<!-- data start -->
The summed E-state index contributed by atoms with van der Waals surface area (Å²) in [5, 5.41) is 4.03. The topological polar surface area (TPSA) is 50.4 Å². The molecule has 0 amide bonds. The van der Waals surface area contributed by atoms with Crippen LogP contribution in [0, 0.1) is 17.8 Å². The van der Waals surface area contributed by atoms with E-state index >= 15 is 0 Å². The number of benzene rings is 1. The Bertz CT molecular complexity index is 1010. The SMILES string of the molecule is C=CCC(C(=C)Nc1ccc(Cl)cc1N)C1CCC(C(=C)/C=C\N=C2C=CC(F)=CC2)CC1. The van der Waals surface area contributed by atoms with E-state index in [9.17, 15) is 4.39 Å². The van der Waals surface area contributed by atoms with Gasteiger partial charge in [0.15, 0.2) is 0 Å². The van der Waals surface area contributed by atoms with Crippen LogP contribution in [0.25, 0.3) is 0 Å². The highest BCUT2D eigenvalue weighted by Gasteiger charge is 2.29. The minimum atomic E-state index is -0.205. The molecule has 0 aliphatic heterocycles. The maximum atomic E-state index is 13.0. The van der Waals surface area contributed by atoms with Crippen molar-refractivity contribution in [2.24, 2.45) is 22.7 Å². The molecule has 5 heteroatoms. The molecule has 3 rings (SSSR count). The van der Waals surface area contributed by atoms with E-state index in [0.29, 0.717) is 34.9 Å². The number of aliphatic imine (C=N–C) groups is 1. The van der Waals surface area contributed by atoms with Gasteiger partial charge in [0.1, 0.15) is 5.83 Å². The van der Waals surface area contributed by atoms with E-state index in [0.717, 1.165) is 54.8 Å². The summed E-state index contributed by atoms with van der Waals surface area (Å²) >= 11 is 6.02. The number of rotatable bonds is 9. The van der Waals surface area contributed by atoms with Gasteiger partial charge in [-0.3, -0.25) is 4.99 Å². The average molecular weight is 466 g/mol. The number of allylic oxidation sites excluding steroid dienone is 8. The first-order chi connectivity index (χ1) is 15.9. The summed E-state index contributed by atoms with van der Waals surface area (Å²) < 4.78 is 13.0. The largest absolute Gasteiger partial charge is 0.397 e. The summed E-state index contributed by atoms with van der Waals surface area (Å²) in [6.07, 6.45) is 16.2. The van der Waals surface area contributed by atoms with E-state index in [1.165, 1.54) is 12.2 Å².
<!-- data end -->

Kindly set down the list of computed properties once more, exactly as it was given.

The summed E-state index contributed by atoms with van der Waals surface area (Å²) in [5, 5.41) is 4.03. The topological polar surface area (TPSA) is 50.4 Å². The molecule has 0 amide bonds. The van der Waals surface area contributed by atoms with Crippen LogP contribution in [0, 0.1) is 17.8 Å². The van der Waals surface area contributed by atoms with E-state index >= 15 is 0 Å². The number of benzene rings is 1. The Bertz CT molecular complexity index is 1010. The SMILES string of the molecule is C=CCC(C(=C)Nc1ccc(Cl)cc1N)C1CCC(C(=C)/C=C\N=C2C=CC(F)=CC2)CC1. The van der Waals surface area contributed by atoms with E-state index in [9.17, 15) is 4.39 Å². The van der Waals surface area contributed by atoms with Gasteiger partial charge in [0.15, 0.2) is 0 Å². The van der Waals surface area contributed by atoms with Crippen LogP contribution in [0.25, 0.3) is 0 Å². The highest BCUT2D eigenvalue weighted by Gasteiger charge is 2.29. The minimum atomic E-state index is -0.205. The molecule has 0 aliphatic heterocycles. The maximum atomic E-state index is 13.0. The van der Waals surface area contributed by atoms with Crippen molar-refractivity contribution in [2.24, 2.45) is 22.7 Å². The molecule has 5 heteroatoms. The molecule has 3 rings (SSSR count). The van der Waals surface area contributed by atoms with E-state index in [0.29, 0.717) is 34.9 Å². The number of aliphatic imine (C=N–C) groups is 1. The van der Waals surface area contributed by atoms with Gasteiger partial charge in [0.1, 0.15) is 5.83 Å². The van der Waals surface area contributed by atoms with E-state index in [0.717, 1.165) is 54.8 Å². The summed E-state index contributed by atoms with van der Waals surface area (Å²) >= 11 is 6.02. The number of rotatable bonds is 9. The van der Waals surface area contributed by atoms with Gasteiger partial charge in [-0.3, -0.25) is 4.99 Å². The average molecular weight is 466 g/mol. The number of allylic oxidation sites excluding steroid dienone is 8. The first-order chi connectivity index (χ1) is 15.9. The summed E-state index contributed by atoms with van der Waals surface area (Å²) < 4.78 is 13.0. The largest absolute Gasteiger partial charge is 0.397 e. The summed E-state index contributed by atoms with van der Waals surface area (Å²) in [6.07, 6.45) is 16.2. The van der Waals surface area contributed by atoms with E-state index in [1.165, 1.54) is 12.2 Å².